It is also worth noting that RAID 50 has less disk space than RAID 5, due to the allocation of capacity for the contents of parity records. However, it still has more usable space than other RAID levels, especially those that use mirroring. With a minimum requirement of six drives, RAID 50 can be an expensive option, but the extra disk space justifies the cost by protecting corporate data. This type of array is recommended for working with data that requires high reliability of storage, high frequency of requests, high transmission speed and high capacity for hosting.
RAID 6 and RAID 60: we also haven’t forgotten about them
Since we’ve talked about arrays of the fifth and fiftieth levels, it’s a sin not to mention such types of organization of arrays as RAID 6 and RAID 60.
The performance of RAID 6 is similar to RAID 5, but here at least two drives are given under parity, which allows the array to survive the failure of two drives without data loss (in RAID 5, this situation is extremely undesirable). This ensures higher reliability. Otherwise, everything is the same as in the fifth-level array: in the event of a failure of one or two disks, the RAID controller uses parity blocks to recreate all the missing information. If two drives fail, recovery does not occur simultaneously: first, the first drive is reanimated, then the second. Thus, two data recovery operations are performed.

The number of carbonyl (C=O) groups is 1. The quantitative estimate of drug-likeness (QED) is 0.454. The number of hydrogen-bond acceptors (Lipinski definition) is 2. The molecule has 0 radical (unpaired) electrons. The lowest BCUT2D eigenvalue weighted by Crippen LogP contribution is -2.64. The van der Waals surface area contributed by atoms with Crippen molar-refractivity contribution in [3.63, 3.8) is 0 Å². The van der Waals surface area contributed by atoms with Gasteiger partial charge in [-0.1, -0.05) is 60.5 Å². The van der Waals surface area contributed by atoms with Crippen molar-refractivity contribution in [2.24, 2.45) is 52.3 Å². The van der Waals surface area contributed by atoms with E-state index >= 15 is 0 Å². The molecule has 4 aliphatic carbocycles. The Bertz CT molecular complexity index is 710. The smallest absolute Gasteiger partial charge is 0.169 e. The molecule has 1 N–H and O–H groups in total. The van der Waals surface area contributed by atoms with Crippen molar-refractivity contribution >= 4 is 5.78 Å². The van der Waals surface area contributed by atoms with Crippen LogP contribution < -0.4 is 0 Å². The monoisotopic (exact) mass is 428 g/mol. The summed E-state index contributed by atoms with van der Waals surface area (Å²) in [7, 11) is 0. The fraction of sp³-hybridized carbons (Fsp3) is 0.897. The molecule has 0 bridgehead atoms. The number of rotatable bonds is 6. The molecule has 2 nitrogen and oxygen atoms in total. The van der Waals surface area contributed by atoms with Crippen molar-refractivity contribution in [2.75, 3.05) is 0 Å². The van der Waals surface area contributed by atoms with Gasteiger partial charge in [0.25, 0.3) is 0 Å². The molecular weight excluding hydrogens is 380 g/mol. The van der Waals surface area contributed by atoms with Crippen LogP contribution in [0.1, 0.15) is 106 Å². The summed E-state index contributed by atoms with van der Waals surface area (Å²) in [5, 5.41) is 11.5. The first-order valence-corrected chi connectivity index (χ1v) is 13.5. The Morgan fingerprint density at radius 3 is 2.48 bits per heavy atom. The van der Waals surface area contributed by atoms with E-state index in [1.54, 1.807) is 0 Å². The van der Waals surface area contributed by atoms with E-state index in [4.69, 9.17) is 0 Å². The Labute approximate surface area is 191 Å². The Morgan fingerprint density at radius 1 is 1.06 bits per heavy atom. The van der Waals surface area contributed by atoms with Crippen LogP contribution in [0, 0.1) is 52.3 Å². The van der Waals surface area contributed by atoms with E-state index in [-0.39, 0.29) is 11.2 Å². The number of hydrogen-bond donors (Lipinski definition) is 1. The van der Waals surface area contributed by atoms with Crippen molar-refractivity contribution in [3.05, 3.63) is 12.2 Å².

It is easy to guess that if RAID 50 is a zero-level array of fifth-level arrays, then RAID 60 is a zero-level array of sixth-level arrays, which we just talked about. That is, such an organization of RAID storage allows you to survive the loss of two SSDs in each group of RAID 6 drives. The principle of operation is similar to that described in the section on RAID 50, but the number of failures that an array of the sixtieth level can withstand grows from 8 to 16 drives. Typically, such arrays are used for online customer service, which requires high fault tolerance.
Although mirroring provides more fault tolerance than RAID 50/60, it also requires much more space. Since the amount of data doubles, you actually get only 50% of the total capacity of the drives installed in the server for recording and storing information. Choosing between RAID 50/60 and RAID 10 will most likely depend on your budgets, server capacity, and your data protection needs. And the cost comes to the fore when we talk about SSD-solutions (both corporate and consumer class).
It is equally important that now we know for sure – RAID based on SSD is a completely safe solution and normal practice for modern business. As part of home use, there is also a reason to switch to NVMe, if budgets allow. And if you still have a question, why all this is necessary, return to the beginning of the article – we have already answered it in detail.
This article was prepared with the support of our Broadcom colleagues, who provide their controllers with Kingston engineers for testing with enterprise-class SATA / SAS / NVMe drives. Thanks to this friendly symbiosis, customers do not have to doubt the reliability and stability of Kingston drives with HBA and RAID controllers from Broadcom.
Additional information on Kingston products can be found on the company's official website.